Farm Ireland
Independent.ie

Thursday 21 September 2017

Plenty to do despite August success

Robin Talbot

It's been the best August in years for calving cows. We have just over 100 cows calved and it has been relatively incident free so far, thankfully. Losses are running at less than 2pc, with four sets of twins all alive and well. We lost one cow, who succumbed to peritonitis. A few cows needed minor assistance and we had three difficult calvings but all resulted in live births -- and no sections yet.

As soon as calves are strong enough, they're de-horned, given their first Bovipast vaccination (5ml under the skin) and moved to grass; which paddock they go to depends on which bull the cow is going to be bred to.

We try to keep fairly detailed records of the cows as they calve so that, if needs be, they can be marked off for culling. If I don't do it at this stage, cows that I would like to cull, for being aggressive or difficulty of calving or an udder problem, can easily slip through the net and reappear the following year with the same problem.

We have had what can be best described as an explosion of grass these last few weeks. So I decided to add Bloatenz to the drinking water to prevent bloat in the cows at pasture. It only costs a few cent per head per day and gives peace of mind.

I am always apprehensive when we have cows in-calf to a new bull but it looks like our latest recruit, a Belgian Blue, could turn out to be our easiest calver and, more than that, it also looks like he will fit the bill for the change of focus we are making on the farm.

Traditionally we have finished all animals off the farm, with the males as bull beef. In the past few years we have been moving more towards the live trade and, last year for the first time, all the bulls were sold live. We hope to repeat that this year. This new stock bull has more muscle and is not as tall as bulls that I would traditionally have used.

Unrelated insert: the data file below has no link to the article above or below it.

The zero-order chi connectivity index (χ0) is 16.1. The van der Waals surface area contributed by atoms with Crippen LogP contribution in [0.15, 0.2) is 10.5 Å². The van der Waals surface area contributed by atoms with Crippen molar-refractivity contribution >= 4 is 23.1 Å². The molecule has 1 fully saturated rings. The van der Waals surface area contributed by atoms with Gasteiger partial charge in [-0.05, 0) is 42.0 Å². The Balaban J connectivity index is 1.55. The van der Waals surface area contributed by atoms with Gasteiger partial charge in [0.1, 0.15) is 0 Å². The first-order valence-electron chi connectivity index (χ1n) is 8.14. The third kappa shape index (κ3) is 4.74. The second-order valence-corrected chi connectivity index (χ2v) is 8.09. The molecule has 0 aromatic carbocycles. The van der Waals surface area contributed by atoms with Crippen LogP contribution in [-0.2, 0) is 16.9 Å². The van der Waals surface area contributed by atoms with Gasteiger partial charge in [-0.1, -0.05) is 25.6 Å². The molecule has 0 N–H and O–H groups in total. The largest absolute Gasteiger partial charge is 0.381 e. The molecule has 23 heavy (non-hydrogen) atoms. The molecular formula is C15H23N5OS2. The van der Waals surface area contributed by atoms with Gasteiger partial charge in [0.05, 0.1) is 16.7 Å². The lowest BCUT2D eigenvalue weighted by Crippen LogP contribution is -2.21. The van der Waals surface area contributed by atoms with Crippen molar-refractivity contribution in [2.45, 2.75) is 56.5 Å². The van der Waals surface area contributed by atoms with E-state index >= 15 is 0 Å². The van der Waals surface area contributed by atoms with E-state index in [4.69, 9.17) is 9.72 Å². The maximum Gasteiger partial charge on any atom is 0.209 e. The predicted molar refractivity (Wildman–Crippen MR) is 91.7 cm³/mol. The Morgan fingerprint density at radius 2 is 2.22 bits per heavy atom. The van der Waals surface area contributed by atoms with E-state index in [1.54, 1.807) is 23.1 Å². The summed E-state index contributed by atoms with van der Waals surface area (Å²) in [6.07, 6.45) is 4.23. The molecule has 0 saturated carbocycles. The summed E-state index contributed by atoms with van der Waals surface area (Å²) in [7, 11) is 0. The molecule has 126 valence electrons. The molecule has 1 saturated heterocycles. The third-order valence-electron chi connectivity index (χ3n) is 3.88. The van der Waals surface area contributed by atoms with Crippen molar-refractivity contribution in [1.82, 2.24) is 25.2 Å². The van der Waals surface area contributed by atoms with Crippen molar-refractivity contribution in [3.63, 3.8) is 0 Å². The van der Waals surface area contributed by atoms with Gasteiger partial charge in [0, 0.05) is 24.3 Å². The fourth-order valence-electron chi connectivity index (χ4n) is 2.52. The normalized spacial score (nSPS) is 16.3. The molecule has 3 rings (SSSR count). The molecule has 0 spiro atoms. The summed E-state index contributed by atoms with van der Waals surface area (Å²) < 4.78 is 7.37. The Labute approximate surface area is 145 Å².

On our weanling sales, our target is to average €1,000/hd across all the bulls. Half the bulls are sold and that target still seems realistic. We have also sold some heifers for export. This was very interesting, insofar as a similar number of heifers from the previous crop went to the factory the same week and the difference in price between the two lots was €340/hd. This would be scant reward for a full year's keep.

A job we had been threatening to do for a long time was to move our water troughs to better positions in the fields to make it easier to sub-divide fields with temporary fencing to better utilise our grass. Like most people our water troughs tended to be just inside the gate or in a corner of the field.

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Mother Nature has now forced our hand. The concrete troughs that didn't burst in last winter's frost started to leak in the hot weather. We recorded temperatures of -17C in January and one day in June it hit 30C -- so if the cold didn't get them then the heat did. So we have had to replace most of them. We decided to opt for 250gallon plastic troughs and hopefully this work will be completed in the next few weeks.

Another job on our to-do list is to give the stock bulls their final pre-breeding check-up i.e. make sure their feet are OK, treat for parasites and move to better pasture. We are always conscious of not letting the Belgian Blue bulls get too heavy over the summer. But it is now just two months out from the breeding season and it is important at turnout that bulls are in a good fit, healthy, condition with plenty of energy reserves.

Irish Independent